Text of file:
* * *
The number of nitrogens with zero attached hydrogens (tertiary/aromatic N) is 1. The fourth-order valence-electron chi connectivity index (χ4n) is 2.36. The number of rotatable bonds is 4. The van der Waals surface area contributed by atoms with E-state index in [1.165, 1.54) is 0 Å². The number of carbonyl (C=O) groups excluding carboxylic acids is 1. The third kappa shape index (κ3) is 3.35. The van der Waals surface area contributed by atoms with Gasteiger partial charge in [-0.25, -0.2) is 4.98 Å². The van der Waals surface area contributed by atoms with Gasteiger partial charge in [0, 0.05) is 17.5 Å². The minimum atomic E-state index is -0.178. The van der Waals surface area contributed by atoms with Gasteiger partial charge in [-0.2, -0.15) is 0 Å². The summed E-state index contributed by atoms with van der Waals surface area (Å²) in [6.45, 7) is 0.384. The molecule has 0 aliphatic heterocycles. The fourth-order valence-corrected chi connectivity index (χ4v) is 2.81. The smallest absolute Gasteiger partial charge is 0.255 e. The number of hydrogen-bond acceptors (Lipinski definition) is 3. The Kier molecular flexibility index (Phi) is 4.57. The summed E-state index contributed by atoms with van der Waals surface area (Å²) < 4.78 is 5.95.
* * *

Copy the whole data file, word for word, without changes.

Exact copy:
The number of nitrogens with zero attached hydrogens (tertiary/aromatic N) is 1. The fourth-order valence-electron chi connectivity index (χ4n) is 2.36. The number of rotatable bonds is 4. The van der Waals surface area contributed by atoms with E-state index in [1.165, 1.54) is 0 Å². The number of carbonyl (C=O) groups excluding carboxylic acids is 1. The third kappa shape index (κ3) is 3.35. The van der Waals surface area contributed by atoms with Gasteiger partial charge in [-0.25, -0.2) is 4.98 Å². The van der Waals surface area contributed by atoms with Gasteiger partial charge in [0, 0.05) is 17.5 Å². The minimum atomic E-state index is -0.178. The van der Waals surface area contributed by atoms with Gasteiger partial charge in [-0.2, -0.15) is 0 Å². The summed E-state index contributed by atoms with van der Waals surface area (Å²) in [6.45, 7) is 0.384. The molecule has 0 aliphatic heterocycles. The fourth-order valence-corrected chi connectivity index (χ4v) is 2.81. The smallest absolute Gasteiger partial charge is 0.255 e. The number of hydrogen-bond acceptors (Lipinski definition) is 3. The Kier molecular flexibility index (Phi) is 4.57. The summed E-state index contributed by atoms with van der Waals surface area (Å²) < 4.78 is 5.95.